Saturday, July 14, 2012

Romney’s latest Bain scandal

Mitt Romney is a chronic liar, particularly about President Obama and Democrats generally. These lies are clear, obvious, and easily refuted. He keeps repeating them anyway, which suggests a callous disregard for the truth.

Now he’s been caught in a lie that may be criminal.

The video above from the Obama campaign lays out the guts of Romney’s scandal: Romney has repeatedly claimed he left Bain Capital in 1999 to run the Olympics, but Bain Capital filed reports with the USA regulatory body, the Securities and Exchange Commission, listing Romney as CEO and sole owner of Bain for three years after he claims he stopped having anything to do with Bain. That means he’s legally responsible for everything the company did in those three years.

So, either Romney lied to the SEC, filing falsified paperwork (which is a crime), or he’s lying to the American people. Put another way, the revelation utterly destroys his claim that he had nothing to do with the vulture capitalism of Bain—shipping American jobs overseas, bankrupting companies, destroying lives—after 1999 because he actually was in charge, despite his repeated claims heleft in 1999. Or, he wasn’t in charge and he lied to US Government regulators.

It’s not just lies to the US government, either. Today Romney told CBS News that he “had no involvement with the management of Bain Capital after 1999.” But as ThinkProgress points out, in 2002 he told a Massachusetts state hearing that “[T]here were a number of social trips and business trips that brought me back to Massachusetts, board meetings, Thanksgiving and so forth.” Which is it? Did he really have “no involvement” after 1999, or did he really have “a number of… business trips that brought me back to Massachusetts, board meetings… and so forth”? They are mutually exclusive statements, so both can’t be true. This means either he also lied in his sworn testimony to the Massachusetts government (which is probably a crime under state law), or he’s lying to the American people now.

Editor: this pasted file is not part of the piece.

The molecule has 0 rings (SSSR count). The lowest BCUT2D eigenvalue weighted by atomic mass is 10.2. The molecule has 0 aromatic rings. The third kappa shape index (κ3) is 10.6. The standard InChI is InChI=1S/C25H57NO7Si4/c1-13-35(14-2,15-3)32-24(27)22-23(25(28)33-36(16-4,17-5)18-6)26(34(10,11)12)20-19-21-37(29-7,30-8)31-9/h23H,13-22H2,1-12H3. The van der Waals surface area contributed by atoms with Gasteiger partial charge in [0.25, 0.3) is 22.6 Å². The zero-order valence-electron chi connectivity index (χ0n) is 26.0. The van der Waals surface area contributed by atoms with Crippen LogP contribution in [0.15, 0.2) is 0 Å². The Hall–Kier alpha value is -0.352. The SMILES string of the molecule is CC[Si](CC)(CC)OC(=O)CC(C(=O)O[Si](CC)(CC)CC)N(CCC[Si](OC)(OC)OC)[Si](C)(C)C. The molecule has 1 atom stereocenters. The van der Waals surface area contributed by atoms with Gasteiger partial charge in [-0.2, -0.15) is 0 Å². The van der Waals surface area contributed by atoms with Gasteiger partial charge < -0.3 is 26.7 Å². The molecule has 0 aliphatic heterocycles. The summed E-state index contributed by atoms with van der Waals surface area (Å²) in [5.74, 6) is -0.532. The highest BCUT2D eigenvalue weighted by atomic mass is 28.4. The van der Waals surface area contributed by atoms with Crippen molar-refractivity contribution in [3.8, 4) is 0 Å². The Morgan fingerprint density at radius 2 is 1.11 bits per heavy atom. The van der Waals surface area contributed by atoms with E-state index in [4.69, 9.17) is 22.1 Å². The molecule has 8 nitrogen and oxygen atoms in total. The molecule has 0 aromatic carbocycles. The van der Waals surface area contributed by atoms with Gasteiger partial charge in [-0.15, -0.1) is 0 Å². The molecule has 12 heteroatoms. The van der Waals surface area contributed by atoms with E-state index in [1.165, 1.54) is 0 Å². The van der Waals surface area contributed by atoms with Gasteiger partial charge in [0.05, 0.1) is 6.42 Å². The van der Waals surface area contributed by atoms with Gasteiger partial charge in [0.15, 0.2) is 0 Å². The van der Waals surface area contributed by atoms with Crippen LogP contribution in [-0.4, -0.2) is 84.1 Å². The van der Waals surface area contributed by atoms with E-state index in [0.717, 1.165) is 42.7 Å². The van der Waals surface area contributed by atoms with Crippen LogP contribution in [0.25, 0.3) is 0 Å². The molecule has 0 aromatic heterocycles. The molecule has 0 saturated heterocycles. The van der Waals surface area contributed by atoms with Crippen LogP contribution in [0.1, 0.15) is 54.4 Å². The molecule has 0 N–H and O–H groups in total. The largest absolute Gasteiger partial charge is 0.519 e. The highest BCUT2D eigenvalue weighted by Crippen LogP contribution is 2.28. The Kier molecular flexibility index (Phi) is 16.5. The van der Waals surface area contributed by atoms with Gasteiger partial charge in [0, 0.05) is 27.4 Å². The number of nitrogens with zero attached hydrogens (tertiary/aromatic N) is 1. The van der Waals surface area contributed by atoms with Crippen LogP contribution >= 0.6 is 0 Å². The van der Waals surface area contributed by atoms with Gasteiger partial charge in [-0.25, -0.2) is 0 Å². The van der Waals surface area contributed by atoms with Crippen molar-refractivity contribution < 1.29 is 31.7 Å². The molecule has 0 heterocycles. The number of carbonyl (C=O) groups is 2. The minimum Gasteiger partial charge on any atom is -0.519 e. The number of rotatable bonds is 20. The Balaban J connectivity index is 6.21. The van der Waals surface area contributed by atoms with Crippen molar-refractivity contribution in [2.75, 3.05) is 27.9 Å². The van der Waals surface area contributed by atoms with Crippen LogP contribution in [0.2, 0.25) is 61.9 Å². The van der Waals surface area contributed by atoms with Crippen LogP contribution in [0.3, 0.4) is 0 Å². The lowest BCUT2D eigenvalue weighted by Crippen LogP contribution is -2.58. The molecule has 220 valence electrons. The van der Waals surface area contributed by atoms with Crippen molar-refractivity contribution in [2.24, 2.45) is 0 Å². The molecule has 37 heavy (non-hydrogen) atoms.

This scandal gets right to the heart of Romney’s use of his business experience as if it was a good thing: He and it were bad—really bad. It also reinforces growing doubts about Romney’s character, particularly his truthfulness and integrity.

Romney owes the American people a full, open and honest explanation for this. He might try the truth for a change—but I doubt he’s capable of it.

Update: Andrew Sullivan, in a really good summary of this scandal, concludes with this:
I'm getting the feeling that Romney thinks he is above the level of accountability required in a presidential candidate or even in an average ethical businessman. He seems genuinely offended to be directly challenged with facts - which he still won't address or rebut in detail. So he simply huffs and puffs and uses words like "disgusting" for a perfectly valid charge in the big boy world of presidential politics.
I couldn't possibly agree more.

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